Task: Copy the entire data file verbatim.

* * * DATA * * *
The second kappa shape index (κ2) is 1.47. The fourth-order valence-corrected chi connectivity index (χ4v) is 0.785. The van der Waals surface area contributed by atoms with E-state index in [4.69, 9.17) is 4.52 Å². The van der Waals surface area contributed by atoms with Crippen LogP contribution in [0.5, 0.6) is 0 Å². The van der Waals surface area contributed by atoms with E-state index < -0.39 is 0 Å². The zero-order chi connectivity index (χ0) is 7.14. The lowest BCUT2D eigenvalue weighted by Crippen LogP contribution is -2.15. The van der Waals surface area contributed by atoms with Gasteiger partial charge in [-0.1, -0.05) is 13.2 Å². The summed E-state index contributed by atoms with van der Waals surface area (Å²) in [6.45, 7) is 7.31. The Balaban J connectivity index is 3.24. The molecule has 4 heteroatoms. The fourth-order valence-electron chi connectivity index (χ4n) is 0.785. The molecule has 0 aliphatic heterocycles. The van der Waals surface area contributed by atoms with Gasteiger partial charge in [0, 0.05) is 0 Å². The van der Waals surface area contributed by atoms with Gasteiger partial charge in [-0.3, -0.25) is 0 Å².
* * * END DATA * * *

The second kappa shape index (κ2) is 1.47. The fourth-order valence-corrected chi connectivity index (χ4v) is 0.785. The van der Waals surface area contributed by atoms with E-state index in [4.69, 9.17) is 4.52 Å². The van der Waals surface area contributed by atoms with Crippen LogP contribution in [0.5, 0.6) is 0 Å². The van der Waals surface area contributed by atoms with E-state index < -0.39 is 0 Å². The zero-order chi connectivity index (χ0) is 7.14. The lowest BCUT2D eigenvalue weighted by Crippen LogP contribution is -2.15. The van der Waals surface area contributed by atoms with Gasteiger partial charge in [-0.1, -0.05) is 13.2 Å². The summed E-state index contributed by atoms with van der Waals surface area (Å²) in [6.45, 7) is 7.31. The Balaban J connectivity index is 3.24. The molecule has 4 heteroatoms. The fourth-order valence-electron chi connectivity index (χ4n) is 0.785. The molecule has 0 aliphatic heterocycles. The van der Waals surface area contributed by atoms with Gasteiger partial charge in [0, 0.05) is 0 Å². The van der Waals surface area contributed by atoms with Gasteiger partial charge in [-0.3, -0.25) is 0 Å².